Assuming that the other inaccuracies might about double that estimate yielded the error bars for global annual means drawn in this graph, i.e., for recent years the error bar for global annual means is about ±0.05°C, for years around 1900 it is about ±0.1°C. The error bars are about twice as big for seasonal means and three times as big for monthly means. Error bars for regional means vary wildly depending on the station density in that region. Error estimates related to homogenization or other factors have been assessed by CRU and the Hadley Centre (among others).

If the press release didn’t include any confidence limits, then where did David Rose get his numbers from you may ask? That’s a very good question. It turns out that NOAA and NASA held a press conference, during which they showed some slides and explained the confidence limits, among other things. So David Rose was being very deceitful, wasn’t he. Which isn’t a surprise.

What bit of deception does he swing to next? Well here it is. You be the judge:

As a result, GISS’s director Gavin Schmidt has now admitted Nasa thinks the likelihood that 2014 was the warmest year since 1880 is just 38 per cent. However, when asked by this newspaper whether he regretted that the news release did not mention this, he did not respond. Another analysis, from the Berkeley Earth Surface Temperature (BEST) project, drawn from ten times as many measuring stations as GISS, concluded that if 2014 was a record year, it was by an even tinier amount.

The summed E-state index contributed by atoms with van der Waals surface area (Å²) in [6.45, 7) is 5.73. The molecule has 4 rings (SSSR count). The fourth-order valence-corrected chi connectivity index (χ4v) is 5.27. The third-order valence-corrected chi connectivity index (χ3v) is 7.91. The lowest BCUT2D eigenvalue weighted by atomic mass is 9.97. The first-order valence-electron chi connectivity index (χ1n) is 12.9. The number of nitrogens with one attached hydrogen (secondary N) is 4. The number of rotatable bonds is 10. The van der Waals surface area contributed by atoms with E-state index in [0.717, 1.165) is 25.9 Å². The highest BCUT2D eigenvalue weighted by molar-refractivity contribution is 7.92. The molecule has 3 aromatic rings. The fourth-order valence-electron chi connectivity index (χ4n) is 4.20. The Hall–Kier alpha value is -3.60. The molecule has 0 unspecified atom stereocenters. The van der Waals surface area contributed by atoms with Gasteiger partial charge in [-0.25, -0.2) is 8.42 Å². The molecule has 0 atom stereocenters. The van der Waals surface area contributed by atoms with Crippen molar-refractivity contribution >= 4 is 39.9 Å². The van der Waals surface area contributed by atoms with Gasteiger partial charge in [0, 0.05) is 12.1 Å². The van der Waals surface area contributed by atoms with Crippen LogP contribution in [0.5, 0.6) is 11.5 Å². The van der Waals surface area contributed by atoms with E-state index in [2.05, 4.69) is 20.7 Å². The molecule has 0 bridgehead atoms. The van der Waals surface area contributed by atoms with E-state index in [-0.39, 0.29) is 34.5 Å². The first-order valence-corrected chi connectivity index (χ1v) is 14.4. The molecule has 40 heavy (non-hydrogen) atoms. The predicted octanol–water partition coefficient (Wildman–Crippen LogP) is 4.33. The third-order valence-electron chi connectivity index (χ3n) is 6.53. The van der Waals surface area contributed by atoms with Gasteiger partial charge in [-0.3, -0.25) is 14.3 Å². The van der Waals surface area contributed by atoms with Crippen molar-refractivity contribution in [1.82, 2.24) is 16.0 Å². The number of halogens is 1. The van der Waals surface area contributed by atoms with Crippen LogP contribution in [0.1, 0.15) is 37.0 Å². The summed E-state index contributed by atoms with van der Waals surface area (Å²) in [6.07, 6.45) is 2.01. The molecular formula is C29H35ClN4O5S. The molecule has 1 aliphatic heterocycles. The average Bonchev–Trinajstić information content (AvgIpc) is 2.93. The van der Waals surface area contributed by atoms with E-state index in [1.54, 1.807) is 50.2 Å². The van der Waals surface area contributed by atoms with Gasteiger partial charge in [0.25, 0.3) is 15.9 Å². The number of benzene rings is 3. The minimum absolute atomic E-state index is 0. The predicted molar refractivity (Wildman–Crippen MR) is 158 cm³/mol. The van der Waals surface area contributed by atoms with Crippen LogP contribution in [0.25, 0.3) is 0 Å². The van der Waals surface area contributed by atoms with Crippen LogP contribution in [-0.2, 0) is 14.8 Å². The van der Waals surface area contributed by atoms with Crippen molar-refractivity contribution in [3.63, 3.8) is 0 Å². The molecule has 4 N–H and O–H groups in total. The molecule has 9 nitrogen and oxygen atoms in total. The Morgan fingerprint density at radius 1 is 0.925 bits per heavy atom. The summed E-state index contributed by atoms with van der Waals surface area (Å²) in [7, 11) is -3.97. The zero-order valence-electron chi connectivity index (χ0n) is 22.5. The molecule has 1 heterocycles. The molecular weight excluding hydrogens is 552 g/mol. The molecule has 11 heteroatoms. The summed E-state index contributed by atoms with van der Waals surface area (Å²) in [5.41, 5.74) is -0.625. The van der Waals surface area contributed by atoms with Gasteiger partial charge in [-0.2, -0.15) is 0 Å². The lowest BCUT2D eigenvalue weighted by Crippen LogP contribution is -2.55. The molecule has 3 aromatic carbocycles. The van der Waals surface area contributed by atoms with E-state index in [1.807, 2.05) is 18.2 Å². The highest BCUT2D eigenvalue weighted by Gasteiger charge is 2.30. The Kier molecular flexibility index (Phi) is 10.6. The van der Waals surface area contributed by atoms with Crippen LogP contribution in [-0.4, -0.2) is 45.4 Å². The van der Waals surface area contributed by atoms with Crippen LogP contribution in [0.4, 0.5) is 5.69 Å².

More rhetorical tricks using words like “admitted”. More deception by David Rose. When and how and where did David Rose ask Gavin Schmidt the question? I don’t know. It looks as if it was via an accusatory tweet of the type “have you stopped beating your wife”, like this one on January 17th:


Yet Gavin Schmidt had already responded to David Rose’s tweets about “uncertainties” on January 16th:


 
That’s about it. I’ll leave it to you to decide who is the grand deceiver.

I’d not trust David Rose, denier journo, with a single fact.  It is alleged that he is a master of deception. He’d probably try to claim he is just doing his job.


Thanks very much for that article Sou, and by way of conclusion here’s yet another tweet from Gavin Schmidt, this time from January 24th: